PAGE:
We all like our genre labels, even if we argue over their provenance – literary genre, marketing category, or whatever it is we are pointing at. But people have a natural tendency to categorise things, to seek out patterns, in order to make things more manageable. It helps no one to insist that there is no such thing as genre, that all literature is one big amorphous field in which authors play with a selection of tools. Not only does this fail to recognise the nature of those tools, the author’s intent, or the reader’s response, it hampers discussion and confuses matters.
Genre exists. Deal with it.
There are also those who like to lump science fiction and fantasy together as a single genre. Certainly, they can both be found in the same part of a book shop. They call this “speculative fiction”. But sf and fantasy have as much in common as… sf and mainstream fiction, say, or fantasy and crime fiction; than they have in common with each other. Sf and fantasy and crime, for example, share a reliance on plot; or, sf and fantasy can be as mimetic as literary fiction.
In fact, other than the (not obligatory) use of invented worlds, sf and fantasy have very little in common. And there are mainstream novels which use invented locales – such as South Riding, Barchester, Wetherton or Kings Markham. But then, all literature is speculative, all literature is imaginative – but that doesn’t make all literature the same.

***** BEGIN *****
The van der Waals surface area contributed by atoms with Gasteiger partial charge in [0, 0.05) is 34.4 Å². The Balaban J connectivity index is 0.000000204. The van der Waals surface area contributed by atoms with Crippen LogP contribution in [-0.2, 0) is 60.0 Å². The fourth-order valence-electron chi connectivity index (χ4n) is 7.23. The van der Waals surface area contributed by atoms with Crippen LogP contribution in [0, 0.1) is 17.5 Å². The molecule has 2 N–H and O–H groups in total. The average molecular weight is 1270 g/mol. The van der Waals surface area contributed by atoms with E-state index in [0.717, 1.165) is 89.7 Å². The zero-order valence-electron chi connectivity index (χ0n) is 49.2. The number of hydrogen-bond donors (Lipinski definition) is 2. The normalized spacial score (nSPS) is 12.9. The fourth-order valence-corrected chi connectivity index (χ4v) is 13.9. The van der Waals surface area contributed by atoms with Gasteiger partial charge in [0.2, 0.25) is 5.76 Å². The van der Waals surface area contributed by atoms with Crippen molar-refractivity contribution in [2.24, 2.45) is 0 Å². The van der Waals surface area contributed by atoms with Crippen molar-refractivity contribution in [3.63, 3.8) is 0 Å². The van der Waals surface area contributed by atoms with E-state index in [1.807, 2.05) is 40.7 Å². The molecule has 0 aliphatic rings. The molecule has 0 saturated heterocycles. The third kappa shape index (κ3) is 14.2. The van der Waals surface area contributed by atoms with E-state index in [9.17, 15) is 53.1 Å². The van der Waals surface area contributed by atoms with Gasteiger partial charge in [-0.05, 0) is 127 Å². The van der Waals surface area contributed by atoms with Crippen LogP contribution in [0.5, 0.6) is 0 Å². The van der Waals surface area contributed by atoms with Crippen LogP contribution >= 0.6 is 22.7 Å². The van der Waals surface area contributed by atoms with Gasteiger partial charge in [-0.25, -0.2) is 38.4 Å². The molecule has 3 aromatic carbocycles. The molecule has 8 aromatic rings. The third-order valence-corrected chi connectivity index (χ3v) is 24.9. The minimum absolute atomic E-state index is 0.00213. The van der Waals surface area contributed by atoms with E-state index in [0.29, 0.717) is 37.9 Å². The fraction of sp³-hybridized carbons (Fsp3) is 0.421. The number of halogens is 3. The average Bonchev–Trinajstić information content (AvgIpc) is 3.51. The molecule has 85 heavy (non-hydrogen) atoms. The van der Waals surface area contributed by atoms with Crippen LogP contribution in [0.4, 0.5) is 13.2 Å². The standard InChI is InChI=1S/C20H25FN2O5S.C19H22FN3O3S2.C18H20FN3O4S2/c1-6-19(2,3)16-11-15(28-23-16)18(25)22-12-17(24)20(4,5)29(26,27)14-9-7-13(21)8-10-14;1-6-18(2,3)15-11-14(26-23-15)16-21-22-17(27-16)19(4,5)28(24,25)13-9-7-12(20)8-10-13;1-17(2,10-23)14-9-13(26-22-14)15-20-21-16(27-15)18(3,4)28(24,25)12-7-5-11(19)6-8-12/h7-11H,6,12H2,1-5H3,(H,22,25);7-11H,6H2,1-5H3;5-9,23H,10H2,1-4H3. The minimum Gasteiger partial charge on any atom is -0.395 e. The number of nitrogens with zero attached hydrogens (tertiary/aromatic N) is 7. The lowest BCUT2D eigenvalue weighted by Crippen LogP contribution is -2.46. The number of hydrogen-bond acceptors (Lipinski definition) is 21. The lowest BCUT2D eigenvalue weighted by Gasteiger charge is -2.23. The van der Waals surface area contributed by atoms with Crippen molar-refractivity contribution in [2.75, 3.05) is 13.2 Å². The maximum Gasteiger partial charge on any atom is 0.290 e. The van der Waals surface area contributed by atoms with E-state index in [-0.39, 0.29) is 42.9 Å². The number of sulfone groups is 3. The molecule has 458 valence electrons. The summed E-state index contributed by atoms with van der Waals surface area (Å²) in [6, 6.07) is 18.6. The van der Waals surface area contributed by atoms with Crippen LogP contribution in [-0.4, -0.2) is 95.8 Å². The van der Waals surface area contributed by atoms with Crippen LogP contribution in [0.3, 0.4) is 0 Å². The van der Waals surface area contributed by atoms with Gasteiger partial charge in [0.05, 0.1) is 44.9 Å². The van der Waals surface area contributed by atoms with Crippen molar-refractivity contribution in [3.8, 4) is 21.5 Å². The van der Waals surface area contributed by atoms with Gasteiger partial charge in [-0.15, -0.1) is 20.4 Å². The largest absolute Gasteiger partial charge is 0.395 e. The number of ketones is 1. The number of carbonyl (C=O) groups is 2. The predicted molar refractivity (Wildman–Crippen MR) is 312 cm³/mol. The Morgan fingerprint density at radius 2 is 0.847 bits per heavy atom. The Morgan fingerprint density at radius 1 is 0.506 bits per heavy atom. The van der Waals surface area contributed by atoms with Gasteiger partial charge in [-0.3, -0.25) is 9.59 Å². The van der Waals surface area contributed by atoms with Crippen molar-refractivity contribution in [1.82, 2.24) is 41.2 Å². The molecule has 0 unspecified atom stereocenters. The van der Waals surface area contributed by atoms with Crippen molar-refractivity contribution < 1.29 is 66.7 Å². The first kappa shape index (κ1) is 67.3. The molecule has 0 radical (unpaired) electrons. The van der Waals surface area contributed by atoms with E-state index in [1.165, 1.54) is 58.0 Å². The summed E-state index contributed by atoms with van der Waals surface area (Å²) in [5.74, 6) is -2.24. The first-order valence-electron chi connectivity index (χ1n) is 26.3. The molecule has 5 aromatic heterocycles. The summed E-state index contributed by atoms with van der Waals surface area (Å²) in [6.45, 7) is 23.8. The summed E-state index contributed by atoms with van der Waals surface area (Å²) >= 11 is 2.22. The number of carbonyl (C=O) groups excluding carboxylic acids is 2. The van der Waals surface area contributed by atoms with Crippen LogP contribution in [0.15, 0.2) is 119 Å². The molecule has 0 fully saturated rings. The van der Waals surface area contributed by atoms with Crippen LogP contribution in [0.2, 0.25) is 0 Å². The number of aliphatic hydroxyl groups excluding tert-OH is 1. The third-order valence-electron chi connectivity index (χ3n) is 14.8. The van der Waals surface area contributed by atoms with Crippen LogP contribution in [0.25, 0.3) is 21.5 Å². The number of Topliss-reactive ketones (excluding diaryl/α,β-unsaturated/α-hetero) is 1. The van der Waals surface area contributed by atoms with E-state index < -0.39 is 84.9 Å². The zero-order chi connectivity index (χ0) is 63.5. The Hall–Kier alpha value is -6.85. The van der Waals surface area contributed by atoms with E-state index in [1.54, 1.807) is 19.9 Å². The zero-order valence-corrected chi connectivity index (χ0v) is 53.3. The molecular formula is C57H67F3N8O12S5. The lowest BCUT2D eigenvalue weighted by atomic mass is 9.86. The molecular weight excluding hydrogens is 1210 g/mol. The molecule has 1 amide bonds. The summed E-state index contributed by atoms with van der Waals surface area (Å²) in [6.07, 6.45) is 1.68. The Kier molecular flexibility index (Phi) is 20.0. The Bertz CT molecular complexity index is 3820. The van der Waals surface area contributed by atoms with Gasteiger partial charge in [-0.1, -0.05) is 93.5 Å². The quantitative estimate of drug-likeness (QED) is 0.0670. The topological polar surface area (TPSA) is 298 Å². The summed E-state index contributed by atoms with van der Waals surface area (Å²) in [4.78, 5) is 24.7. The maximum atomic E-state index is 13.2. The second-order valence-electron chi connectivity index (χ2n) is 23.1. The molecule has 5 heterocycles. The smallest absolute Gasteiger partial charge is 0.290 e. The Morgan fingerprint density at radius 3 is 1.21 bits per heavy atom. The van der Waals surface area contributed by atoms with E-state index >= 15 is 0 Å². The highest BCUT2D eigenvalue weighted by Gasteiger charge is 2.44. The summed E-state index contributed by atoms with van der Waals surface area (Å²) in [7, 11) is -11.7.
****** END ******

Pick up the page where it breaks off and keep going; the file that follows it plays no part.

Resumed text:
Even distinctions between “science fiction” and “category science fiction” are facile. The latter is what some people use to describe books sold as science fiction – the difference, in other words, between an Iain M Banks’ Surface Detail and Cormac McCarthy’s The Road. The former has “SF” on its spine, and is shelved in the sf and fantasy section of the book shop.
As for science fiction and fantasy belonging to an all-encompassing “speculative fiction” genre… That too is a failure of taxonomy. They are entirely different modes. Science fiction is, at heart, modernist. It may be plot-dependent, which much modernist literature is not, but its modern form was certainly created as a means of explaining an ever-changing industrialised world. It even began in an electronics magazine! Sf’s self-reflective nature – i.e., “a genre in conversation with itself” – is also a characteristic of modernist fiction. As is the gradual shift from a chiefly utopian mode to a dystopian one.
Fantasy displays none of these characteristics. It is not always plot-dependent, though epic/high fantasy (i.e., secondary world fantasies) tends to rely heavily on either the quest or hero’s journey templates. It does not seek to explain the world, but to lend it further mystery; its worlds are not open to explanation. It is neither utopian nor dystopian, but always returns to the status quo. It is not self-reflective, though over the decades it has built up a large toolbox of conventions and tropes.
Without genres, we cannot discuss literature intelligently. Without taxonomy, we cannot know what we are talking about. As marketing categories, sf and fantasy serve a purpose for readers and purchases and fans. But sf and fantasy as definable (however nebulously) modes of fiction provides the context we need to engage and comment on fictions displaying genre characteristics.